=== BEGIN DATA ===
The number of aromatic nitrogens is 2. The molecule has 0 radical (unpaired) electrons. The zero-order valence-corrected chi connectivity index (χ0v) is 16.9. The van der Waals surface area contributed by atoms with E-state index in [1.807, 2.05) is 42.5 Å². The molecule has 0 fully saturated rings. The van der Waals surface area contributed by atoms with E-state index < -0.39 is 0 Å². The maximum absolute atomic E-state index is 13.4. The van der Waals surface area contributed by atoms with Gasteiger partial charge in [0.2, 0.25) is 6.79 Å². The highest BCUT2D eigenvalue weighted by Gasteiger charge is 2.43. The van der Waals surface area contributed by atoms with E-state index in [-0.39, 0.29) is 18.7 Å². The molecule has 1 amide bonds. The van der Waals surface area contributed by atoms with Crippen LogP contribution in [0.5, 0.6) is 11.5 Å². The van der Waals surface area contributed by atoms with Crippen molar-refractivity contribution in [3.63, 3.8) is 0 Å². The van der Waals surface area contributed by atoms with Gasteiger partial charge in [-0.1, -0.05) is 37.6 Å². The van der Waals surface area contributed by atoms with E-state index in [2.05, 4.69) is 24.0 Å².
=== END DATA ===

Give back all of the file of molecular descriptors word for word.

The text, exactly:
The number of aromatic nitrogens is 2. The molecule has 0 radical (unpaired) electrons. The zero-order valence-corrected chi connectivity index (χ0v) is 16.9. The van der Waals surface area contributed by atoms with E-state index in [1.807, 2.05) is 42.5 Å². The molecule has 0 fully saturated rings. The van der Waals surface area contributed by atoms with E-state index < -0.39 is 0 Å². The maximum absolute atomic E-state index is 13.4. The van der Waals surface area contributed by atoms with Gasteiger partial charge in [0.2, 0.25) is 6.79 Å². The highest BCUT2D eigenvalue weighted by Gasteiger charge is 2.43. The van der Waals surface area contributed by atoms with E-state index in [-0.39, 0.29) is 18.7 Å². The molecule has 1 amide bonds. The van der Waals surface area contributed by atoms with Crippen LogP contribution in [0.5, 0.6) is 11.5 Å². The van der Waals surface area contributed by atoms with Crippen molar-refractivity contribution in [3.63, 3.8) is 0 Å². The van der Waals surface area contributed by atoms with Gasteiger partial charge in [-0.1, -0.05) is 37.6 Å². The van der Waals surface area contributed by atoms with E-state index in [2.05, 4.69) is 24.0 Å².